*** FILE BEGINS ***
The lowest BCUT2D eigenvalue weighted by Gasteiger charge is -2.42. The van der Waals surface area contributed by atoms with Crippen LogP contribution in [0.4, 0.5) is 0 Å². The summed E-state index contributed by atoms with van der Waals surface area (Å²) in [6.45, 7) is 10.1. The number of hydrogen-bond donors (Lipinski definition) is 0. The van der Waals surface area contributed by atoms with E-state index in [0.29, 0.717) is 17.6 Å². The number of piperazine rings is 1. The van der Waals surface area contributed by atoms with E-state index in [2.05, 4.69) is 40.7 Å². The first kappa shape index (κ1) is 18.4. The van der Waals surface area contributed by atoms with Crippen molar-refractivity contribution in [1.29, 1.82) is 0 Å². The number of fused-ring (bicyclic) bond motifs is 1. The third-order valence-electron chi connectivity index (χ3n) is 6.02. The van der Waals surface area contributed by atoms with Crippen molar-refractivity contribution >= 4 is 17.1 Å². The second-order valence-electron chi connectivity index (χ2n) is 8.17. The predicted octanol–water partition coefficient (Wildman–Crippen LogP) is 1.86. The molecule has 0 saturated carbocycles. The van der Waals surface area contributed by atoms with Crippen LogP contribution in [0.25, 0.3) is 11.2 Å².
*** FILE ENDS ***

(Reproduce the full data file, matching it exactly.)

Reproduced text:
The lowest BCUT2D eigenvalue weighted by Gasteiger charge is -2.42. The van der Waals surface area contributed by atoms with Crippen LogP contribution in [0.4, 0.5) is 0 Å². The summed E-state index contributed by atoms with van der Waals surface area (Å²) in [6.45, 7) is 10.1. The number of hydrogen-bond donors (Lipinski definition) is 0. The van der Waals surface area contributed by atoms with E-state index in [0.29, 0.717) is 17.6 Å². The number of piperazine rings is 1. The van der Waals surface area contributed by atoms with E-state index in [2.05, 4.69) is 40.7 Å². The first kappa shape index (κ1) is 18.4. The van der Waals surface area contributed by atoms with Crippen molar-refractivity contribution in [1.29, 1.82) is 0 Å². The number of fused-ring (bicyclic) bond motifs is 1. The third-order valence-electron chi connectivity index (χ3n) is 6.02. The van der Waals surface area contributed by atoms with Crippen molar-refractivity contribution >= 4 is 17.1 Å². The second-order valence-electron chi connectivity index (χ2n) is 8.17. The predicted octanol–water partition coefficient (Wildman–Crippen LogP) is 1.86. The molecule has 0 saturated carbocycles. The van der Waals surface area contributed by atoms with Crippen LogP contribution in [0.25, 0.3) is 11.2 Å².